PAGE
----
On Sunday, Ramsy and I got up early and drove to the hotel to go out for one last breakfast and say goodbye. In order to make the eight hour drive back home, Charlie, Wesley, and Esther were leaving when the sun came up. I curled into the front seat as Ramsy drove us over, parking in the now-familiar lot. We used our own key card to get inside and found our family up and ready, waiting for us.

“We’re leaving in about fifteen minutes,” Charlie said to Wesley as we came walking through the door of their hotel room. Wesley, on the other side, nodded without looking back.

“Morning,” Ramsy said and I echoed her.

Charlie and Wesley looked our way. Charlie stood in the center of the room next to one of the beds. His suitcase was packed and zipped, just waiting to be carried back down to the Camaro. He wore a pair of sweats and a loose-fitting t’shirt. He and Wes would alternate driving on the way and they both looked the part.

“Morning,” Charlie replied, glancing back to Wesley. “Don’t forget your hoodie,” he said to Wes, pointing to where it was slung over the back of the only chair in the room. Wesley nodded and grabbed it.

“Is Esther ready to go?” I asked, shaking off the remnants of sleep.

Charlie shrugged and motioned to the room next door. “Go check, will you, Cody?”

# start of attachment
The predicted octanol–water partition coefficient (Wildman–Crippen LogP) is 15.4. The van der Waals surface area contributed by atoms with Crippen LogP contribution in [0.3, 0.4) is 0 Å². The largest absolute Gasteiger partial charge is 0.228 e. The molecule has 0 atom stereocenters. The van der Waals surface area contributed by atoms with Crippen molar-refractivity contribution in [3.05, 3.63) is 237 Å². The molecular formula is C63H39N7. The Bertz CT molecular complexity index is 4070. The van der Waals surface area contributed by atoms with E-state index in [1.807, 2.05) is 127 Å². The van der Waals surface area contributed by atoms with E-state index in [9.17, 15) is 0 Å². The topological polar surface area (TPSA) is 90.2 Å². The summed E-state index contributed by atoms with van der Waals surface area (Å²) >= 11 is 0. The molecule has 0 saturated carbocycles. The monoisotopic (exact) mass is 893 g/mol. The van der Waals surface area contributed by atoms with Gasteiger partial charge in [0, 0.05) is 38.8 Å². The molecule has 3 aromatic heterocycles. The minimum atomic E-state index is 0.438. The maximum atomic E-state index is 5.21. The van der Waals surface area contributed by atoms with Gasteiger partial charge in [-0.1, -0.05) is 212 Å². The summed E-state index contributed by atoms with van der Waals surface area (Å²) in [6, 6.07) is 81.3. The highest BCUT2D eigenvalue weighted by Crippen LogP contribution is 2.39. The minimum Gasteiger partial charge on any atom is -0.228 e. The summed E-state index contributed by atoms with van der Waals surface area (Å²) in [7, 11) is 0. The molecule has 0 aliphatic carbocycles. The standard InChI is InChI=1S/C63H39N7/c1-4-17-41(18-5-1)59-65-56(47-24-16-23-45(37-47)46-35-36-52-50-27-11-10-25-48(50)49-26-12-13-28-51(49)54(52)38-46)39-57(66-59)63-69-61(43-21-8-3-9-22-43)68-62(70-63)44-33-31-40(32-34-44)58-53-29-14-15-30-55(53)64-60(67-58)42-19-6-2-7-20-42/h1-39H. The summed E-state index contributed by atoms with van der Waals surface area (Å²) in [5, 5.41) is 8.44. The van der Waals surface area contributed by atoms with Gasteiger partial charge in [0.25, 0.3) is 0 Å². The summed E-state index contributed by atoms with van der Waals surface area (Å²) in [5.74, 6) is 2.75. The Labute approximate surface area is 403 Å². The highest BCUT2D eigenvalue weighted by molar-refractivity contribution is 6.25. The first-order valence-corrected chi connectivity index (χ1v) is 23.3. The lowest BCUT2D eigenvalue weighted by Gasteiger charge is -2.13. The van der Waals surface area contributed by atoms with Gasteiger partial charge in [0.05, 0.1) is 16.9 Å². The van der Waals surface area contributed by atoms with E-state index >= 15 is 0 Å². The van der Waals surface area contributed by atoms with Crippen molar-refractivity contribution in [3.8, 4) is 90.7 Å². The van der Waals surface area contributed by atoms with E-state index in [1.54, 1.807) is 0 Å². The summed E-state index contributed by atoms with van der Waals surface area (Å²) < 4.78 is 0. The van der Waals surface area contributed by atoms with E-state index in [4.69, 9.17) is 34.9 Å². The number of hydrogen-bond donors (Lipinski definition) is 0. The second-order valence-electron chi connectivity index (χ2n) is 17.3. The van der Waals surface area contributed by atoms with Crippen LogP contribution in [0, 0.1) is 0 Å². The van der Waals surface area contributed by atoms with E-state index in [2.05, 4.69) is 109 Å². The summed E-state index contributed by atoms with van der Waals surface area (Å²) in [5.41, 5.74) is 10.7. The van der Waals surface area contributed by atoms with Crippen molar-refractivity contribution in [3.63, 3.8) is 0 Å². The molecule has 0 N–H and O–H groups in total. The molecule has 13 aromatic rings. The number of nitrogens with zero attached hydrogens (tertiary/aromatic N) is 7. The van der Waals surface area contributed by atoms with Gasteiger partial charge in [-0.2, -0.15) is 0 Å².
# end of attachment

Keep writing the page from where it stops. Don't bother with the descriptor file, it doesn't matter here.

I nodded lightly and pivoted back to the door. I didn’t have a key to Esther’s room, so I knocked lazily on the door, standing on the maroon carpet in the center of the abandoned hallway. After a moment, the door opened. Seeing me there, Esther opened it up and went back into her room.

“Morning,” I said, following her inside. “You almost ready to go?”

She nodded quietly. “My bag’s by the bed,” she said – her que for me to take it.

I wandered over and sat down next to it. “Thanks for coming down, Grandma,” I said.

She had her back to me as she fiddled with something at the vanity. From what I could see, she was packing up a little makeup pouch. She nodded at my words, but I wasn’t sure if she actually heard anything I said.

“Cody,” she said, startling me a bit. I refocused my attention on her as she turned around with the plastic pouch in her hands. “I want to talk to you.”

I frowned. “About what?”

She set the bag down on the other bed. “I know you’re more of an adult now than you’ve ever been, but that doesn’t mean you know what’s best for you. Charlie misses you and wants you to come home, so I know he won’t say it, but you need to keep your head straight.”

I shook my head. “Grandma, I’m doing really well here – ”